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Jack Millender Cotton ’32

Published in Feb. 10, 1993, issue

JACK COTTON died of congestive heart failure Oct. 19, 1992, at Sibley Memorial Hospital. He had homes in Bethesda, Md., and Clearwater, Fla. Jack was a public servant par excellence. Shortly after graduating from New York Univ. Law School in 1936, he became an assistant district attorney of New York County. Except during WWII, he held that office until 1954, serving first with Thomas E. Dewey and later under Frank Hogan.

In 1954, he moved to the Washington area to become VP. of an Alexandria electronics firm. In 1957, however, he returned to law as a trial attorney in the Dept. of Justice, from which he retired in 1983. Specializing in criminal tax matters, he also worked with and advised numerous assistant U.S. attorney across the nation. He was a member of the Chevy Chase and Metropolitan clubs.

During WWII, Jack served with the Army in the Mediterranean Theatre, receiving the Bronze Star and attaining the rank of major. He was the corp judge advocate for the VI Army Corp, from its landing in Anzio to the end of the war in Austria.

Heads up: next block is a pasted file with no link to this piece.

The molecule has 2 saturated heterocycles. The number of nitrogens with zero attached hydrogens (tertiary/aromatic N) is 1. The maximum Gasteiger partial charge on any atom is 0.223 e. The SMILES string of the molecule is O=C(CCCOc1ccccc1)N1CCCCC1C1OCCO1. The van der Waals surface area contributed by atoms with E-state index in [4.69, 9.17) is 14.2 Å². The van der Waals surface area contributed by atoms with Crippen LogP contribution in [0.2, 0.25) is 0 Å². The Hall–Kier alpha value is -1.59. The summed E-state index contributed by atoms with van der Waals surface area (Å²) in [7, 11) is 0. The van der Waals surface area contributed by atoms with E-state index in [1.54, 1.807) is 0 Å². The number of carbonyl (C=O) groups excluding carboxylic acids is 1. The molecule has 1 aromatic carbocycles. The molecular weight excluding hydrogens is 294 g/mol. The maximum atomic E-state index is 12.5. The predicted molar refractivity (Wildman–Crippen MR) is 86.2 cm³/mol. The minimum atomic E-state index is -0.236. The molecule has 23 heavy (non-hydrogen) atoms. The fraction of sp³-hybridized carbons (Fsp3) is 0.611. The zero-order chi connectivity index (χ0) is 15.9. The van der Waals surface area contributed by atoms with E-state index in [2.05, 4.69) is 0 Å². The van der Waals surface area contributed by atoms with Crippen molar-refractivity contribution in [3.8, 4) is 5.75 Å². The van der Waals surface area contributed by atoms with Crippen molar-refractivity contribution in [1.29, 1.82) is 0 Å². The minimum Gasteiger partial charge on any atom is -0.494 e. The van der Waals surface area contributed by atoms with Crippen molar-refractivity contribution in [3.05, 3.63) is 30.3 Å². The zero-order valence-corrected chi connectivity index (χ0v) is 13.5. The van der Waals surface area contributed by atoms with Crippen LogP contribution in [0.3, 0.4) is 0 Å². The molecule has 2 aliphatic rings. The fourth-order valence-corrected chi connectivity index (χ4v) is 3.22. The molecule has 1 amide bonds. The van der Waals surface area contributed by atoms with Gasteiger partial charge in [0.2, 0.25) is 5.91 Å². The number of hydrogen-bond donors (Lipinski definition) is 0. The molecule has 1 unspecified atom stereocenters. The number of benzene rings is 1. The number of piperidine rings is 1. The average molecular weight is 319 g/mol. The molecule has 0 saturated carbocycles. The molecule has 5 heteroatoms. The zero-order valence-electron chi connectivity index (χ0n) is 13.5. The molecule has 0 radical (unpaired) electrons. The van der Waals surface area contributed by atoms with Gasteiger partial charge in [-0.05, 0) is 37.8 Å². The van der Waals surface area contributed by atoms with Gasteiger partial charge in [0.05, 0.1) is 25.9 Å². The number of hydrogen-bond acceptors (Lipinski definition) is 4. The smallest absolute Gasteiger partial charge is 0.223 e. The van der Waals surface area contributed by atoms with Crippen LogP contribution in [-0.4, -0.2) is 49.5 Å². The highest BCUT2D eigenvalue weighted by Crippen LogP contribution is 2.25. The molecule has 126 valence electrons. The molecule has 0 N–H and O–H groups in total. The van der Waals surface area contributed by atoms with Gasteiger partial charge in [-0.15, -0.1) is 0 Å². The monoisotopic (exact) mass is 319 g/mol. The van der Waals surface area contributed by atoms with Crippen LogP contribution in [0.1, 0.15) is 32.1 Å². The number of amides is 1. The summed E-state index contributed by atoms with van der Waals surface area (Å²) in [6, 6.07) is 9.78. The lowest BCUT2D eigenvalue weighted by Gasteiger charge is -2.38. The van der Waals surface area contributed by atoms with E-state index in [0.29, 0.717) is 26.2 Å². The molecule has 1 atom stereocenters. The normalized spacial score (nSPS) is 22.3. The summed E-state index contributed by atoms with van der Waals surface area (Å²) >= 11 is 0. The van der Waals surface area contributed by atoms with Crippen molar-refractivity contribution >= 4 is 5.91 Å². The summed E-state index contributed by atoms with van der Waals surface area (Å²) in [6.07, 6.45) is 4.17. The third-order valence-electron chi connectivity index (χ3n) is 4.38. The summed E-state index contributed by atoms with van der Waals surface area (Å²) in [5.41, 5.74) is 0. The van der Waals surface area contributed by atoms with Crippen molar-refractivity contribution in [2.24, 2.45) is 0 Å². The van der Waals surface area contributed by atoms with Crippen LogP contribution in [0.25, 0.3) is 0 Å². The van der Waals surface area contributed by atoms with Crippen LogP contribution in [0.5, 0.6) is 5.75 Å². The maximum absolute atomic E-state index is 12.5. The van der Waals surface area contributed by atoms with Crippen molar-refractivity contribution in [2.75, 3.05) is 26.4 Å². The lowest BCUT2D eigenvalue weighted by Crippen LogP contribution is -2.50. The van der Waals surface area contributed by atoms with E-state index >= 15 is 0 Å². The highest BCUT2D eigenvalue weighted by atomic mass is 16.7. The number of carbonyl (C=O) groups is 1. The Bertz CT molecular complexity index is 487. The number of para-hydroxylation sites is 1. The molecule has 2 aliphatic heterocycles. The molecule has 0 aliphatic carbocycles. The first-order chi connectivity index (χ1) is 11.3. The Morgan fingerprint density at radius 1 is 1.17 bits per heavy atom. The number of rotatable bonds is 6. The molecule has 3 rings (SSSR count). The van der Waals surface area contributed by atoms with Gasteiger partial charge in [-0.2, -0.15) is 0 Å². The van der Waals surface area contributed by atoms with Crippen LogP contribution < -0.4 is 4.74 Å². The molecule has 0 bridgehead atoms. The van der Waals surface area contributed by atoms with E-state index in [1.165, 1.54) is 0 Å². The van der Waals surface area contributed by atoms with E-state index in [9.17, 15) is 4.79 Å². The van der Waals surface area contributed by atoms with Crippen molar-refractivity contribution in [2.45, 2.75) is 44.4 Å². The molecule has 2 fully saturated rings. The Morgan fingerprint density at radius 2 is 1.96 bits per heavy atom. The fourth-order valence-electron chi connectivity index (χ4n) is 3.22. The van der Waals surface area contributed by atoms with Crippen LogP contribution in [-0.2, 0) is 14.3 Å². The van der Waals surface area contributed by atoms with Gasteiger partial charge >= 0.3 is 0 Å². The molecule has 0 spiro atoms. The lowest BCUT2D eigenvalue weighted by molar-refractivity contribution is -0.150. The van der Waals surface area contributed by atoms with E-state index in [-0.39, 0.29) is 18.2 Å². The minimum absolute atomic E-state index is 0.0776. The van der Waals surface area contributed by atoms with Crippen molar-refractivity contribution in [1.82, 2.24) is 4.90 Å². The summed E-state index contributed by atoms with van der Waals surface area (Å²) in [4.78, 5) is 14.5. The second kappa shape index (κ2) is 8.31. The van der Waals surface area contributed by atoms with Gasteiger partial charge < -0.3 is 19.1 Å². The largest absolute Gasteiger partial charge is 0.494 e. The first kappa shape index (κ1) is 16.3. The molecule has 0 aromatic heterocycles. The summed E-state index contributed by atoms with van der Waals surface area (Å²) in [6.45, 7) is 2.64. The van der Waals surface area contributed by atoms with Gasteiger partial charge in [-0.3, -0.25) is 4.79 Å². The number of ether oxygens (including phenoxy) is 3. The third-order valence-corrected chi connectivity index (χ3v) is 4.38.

Jack is survived by his widow, the former Adele Emerson, whom he married in 1950 and who lives in Bethesda and Clearwater; two sons from his first marriage, John M. and Joseph W; a stepson, John B. Tytus; a stepdaughter, Bettina T. Brawn; a sister, Mary Josephine Fite; and three grandchildren. The Class mourns, with all of them, the loss of one who served his community and his country so well.

The Class of 1932

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